Posts filed under ‘Infecciones emergentes’

EDITORIAL – Oropuche virus: A virus present but ignored

Rev.MVZ Córdoba 20(3):4675-4676, 2015

Virus de Oropuche: Un virus ignorado pero presente

El virus de Oropouche deriva su nombre de la localidad de Vegas de Oropuche, la cual se encuentra en la isla de Trinidad y Tobago, en donde fue detectado en 1955 en un paciente febril y en mosquitos Coquilletidia venezuelenzis.

El virus de Oropouche es prevalente en muchas regiones de América del Sur y del Caribe.

En el ciclo silvestre, el virus tiene varios mosquitos vectores: Culicoides paraensis, Coquilletidia venezuelenzis y Aedes serratus.

Los mamíferos silvestres son picados por estos mosquitos y aumentan las viremias, como en el oso perezoso (Bradypus tridactiyus), primates (Aloutta sanguinus) y roedores entre otros.

En el ciclo urbano los vectores son mosquitos Culicoides paraensis y Culex quinquefasciatus, ambos muy comunes en los ambientes tropicales de Colombia …

PDF

http://www.scielo.org.co/pdf/mvz/v20n3/v20n3a01.pdf

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August 16, 2017 at 2:02 pm

Moraxella osloensis peritonitis : Case report and review.

Rev Esp Quimioter. 2016 Jun;29(3):161-3.

[Article in Spanish]

Hernández-Egido S1, Puerta-Mateo A, Cores-Calvo O, Ruiz-Ferraras E.

Author information

1 Sara Hernández Egido, Complejo Asistencial Universitario de Salamanca Paseo de San Vicente nº 58-182 C.P. 37007 Salamanca, Spain. sathassa@hotmail.com.

PDF

http://seq.es/seq/0214-3429/29/3/hernandez26mar2016.pdf

August 2, 2017 at 4:20 pm

Moraxella osloensis, an emerging pathogen of endocarditis in immunocompromised patients?

Swiss Med Wkly. 2015 Sep 16;145:w14185.

Gagnard JC1, Hidri N2, Grillon A3, Jesel L4, Denes E5.

Author information

1 Infectious Diseases Department, Limoges Teaching Hospital, France.

2 Bacteriology Laboratory, Limoges Teaching Hospital, France.

3 Bacteriology Laboratory, Strasbourg Teaching Hospital, France.

4 Cardiology Department, Strasbourg Teaching Hospital, France.

5 CHU Dupuytren, 2 Ave Martin Luther King, LIMOGES, FRANCE.

Abstract

We report two cases of endocarditis due to Moraxella osloensis. Only one previous case of such infection has been described.

These infections occurred in immunocompromised patients (B-cell chronic lymphocytic leukaemia and kidney graft associated with Hodgkin’s disease) and both patients had a favourable outcome with a complete cure of their infectious endocarditis.

This bacterium could be an emerging pathogen revealed by MALDI-TOF. Indeed, its characterisation within the Moraxella group by use of biochemistry-based methods is difficult.

Moreover, this strain could be particularly involved in immunocompromised patients.

FULL TEXT

https://smw.ch/article/doi/smw.2015.14185

August 2, 2017 at 4:17 pm

Interim Guidance for Health Care Providers Caring for Pregnant Women with Possible Zika Virus Exposure — United States (Including U.S. Territories), July 2017

MMWR July 28, 2017 V.66 N.29 P.781-793

Update

Titilope Oduyebo, MD1; Kara D. Polen, MPH1; Henry T. Walke, MD1; Sarah Reagan-Steiner, MD1; Eva Lathrop, MD1; Ingrid B. Rabe, MBChB1; Wendi L. Kuhnert-Tallman, PhD1; Stacey W. Martin, MSc1; Allison T. Walker, PhD1; Christopher J. Gregory, MD1; Edwin W. Ades, PhD1; Darin S. Carroll, PhD1; Maria Rivera, MPH1; Janice Perez-Padilla, MPH1; Carolyn Gould, MD1; Jeffrey B. Nemhauser, MD1; C. Ben Beard, PhD1; Jennifer L. Harcourt, PhD1; Laura Viens, MD1; Michael Johansson, PhD1; Sascha R. Ellington, MSPH1; Emily Petersen, MD1; Laura A. Smith, MA1; Jessica Reichard, MPA1; Jorge Munoz-Jordan, PhD1; Michael J. Beach, PhD1; Dale A. Rose, PhD1; Ezra Barzilay, MD1; Michelle Noonan-Smith1; Denise J. Jamieson, MD1; Sherif R. Zaki, MD1; Lyle R. Petersen, MD1; Margaret A. Honein, PhD1; Dana Meaney-Delman, MD1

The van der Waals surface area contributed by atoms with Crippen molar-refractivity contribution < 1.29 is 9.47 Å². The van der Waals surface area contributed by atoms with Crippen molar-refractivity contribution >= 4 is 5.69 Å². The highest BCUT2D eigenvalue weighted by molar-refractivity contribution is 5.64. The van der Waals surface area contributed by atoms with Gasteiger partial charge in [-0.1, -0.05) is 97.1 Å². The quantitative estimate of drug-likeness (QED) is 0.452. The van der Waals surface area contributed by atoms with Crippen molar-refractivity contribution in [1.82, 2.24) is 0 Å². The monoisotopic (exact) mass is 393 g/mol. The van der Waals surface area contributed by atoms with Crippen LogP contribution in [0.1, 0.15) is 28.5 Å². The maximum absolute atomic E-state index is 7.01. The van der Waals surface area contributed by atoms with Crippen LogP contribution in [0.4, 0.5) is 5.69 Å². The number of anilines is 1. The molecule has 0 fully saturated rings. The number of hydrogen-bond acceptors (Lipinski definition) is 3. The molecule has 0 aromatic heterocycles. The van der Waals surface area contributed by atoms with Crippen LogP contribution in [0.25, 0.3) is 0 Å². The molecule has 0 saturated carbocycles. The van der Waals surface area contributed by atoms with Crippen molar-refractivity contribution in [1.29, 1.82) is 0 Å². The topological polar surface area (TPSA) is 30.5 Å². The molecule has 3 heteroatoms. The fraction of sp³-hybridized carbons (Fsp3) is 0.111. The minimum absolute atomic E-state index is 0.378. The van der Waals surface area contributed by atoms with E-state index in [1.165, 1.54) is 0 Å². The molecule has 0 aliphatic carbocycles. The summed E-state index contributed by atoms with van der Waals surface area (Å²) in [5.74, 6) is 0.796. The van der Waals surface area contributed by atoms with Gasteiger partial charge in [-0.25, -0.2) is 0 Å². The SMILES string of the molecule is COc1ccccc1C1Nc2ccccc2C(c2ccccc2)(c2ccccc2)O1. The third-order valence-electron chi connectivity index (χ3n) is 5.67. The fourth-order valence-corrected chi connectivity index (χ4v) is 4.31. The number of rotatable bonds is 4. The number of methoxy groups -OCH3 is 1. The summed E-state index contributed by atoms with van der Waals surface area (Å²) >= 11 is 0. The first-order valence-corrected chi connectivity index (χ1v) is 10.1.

CDC has updated the interim guidance for U.S. health care providers caring for pregnant women with possible Zika virus exposure in response to 1) declining prevalence of Zika virus disease in the World Health Organization’s Region of the Americas (Americas) and 2) emerging evidence indicating prolonged detection of Zika virus immunoglobulin M (IgM) antibodies.

Zika virus cases were first reported in the Americas during 2015–2016; however, the incidence of Zika virus disease has since declined.

As the prevalence of Zika virus disease declines, the likelihood of false-positive test results increases. In addition, emerging epidemiologic and laboratory data indicate that, as is the case with other flaviviruses, Zika virus IgM antibodies can persist beyond 12 weeks after infection.

Therefore, IgM test results cannot always reliably distinguish between an infection that occurred during the current pregnancy and one that occurred before the current pregnancy, particularly for women with possible Zika virus exposure before the current pregnancy.

These limitations should be considered when counseling pregnant women about the risks and benefits of testing for Zika virus infection during pregnancy.

This updated guidance emphasizes a shared decision-making model for testing and screening pregnant women, one in which patients and providers work together to make decisions about testing and care plans based on patient preferences and values, clinical judgment, and a balanced assessment of risks and expected outcomes…..

PDF

https://www.cdc.gov/mmwr/volumes/66/wr/pdfs/mm6629e1.pdf

July 28, 2017 at 5:17 pm

Rapid and Accurate Molecular Identification of the Emerging Multidrug-Resistant Pathogen Candida auris

Journal of Clinical Microbiology August 2017 V.55 N.8 P.2445-2452

Milena Kordalewska, Yanan Zhao, Shawn R. Lockhart, Anuradha Chowdhary, Indira Berrio, and David S. Perlin

aPublic Health Research Institute, Rutgers Biomedical and Health Sciences, Newark, New Jersey, USA

bMycotic Diseases Branch, Centers for Disease Control and Prevention, Atlanta, Georgia, USA

cDepartment of Medical Mycology, Vallabhbhai Patel Chest Institute, University of Delhi, Delhi, India

dClínica El Rosario, Medellín, Colombia

eMedical and Experimental Mycology Group, Corporación para Investigaciones Biológicas (CIB), Medellín, Colombia

fHospital General de Medellin Luz Castro de Gutiérrez ESE, Medellín, Colombia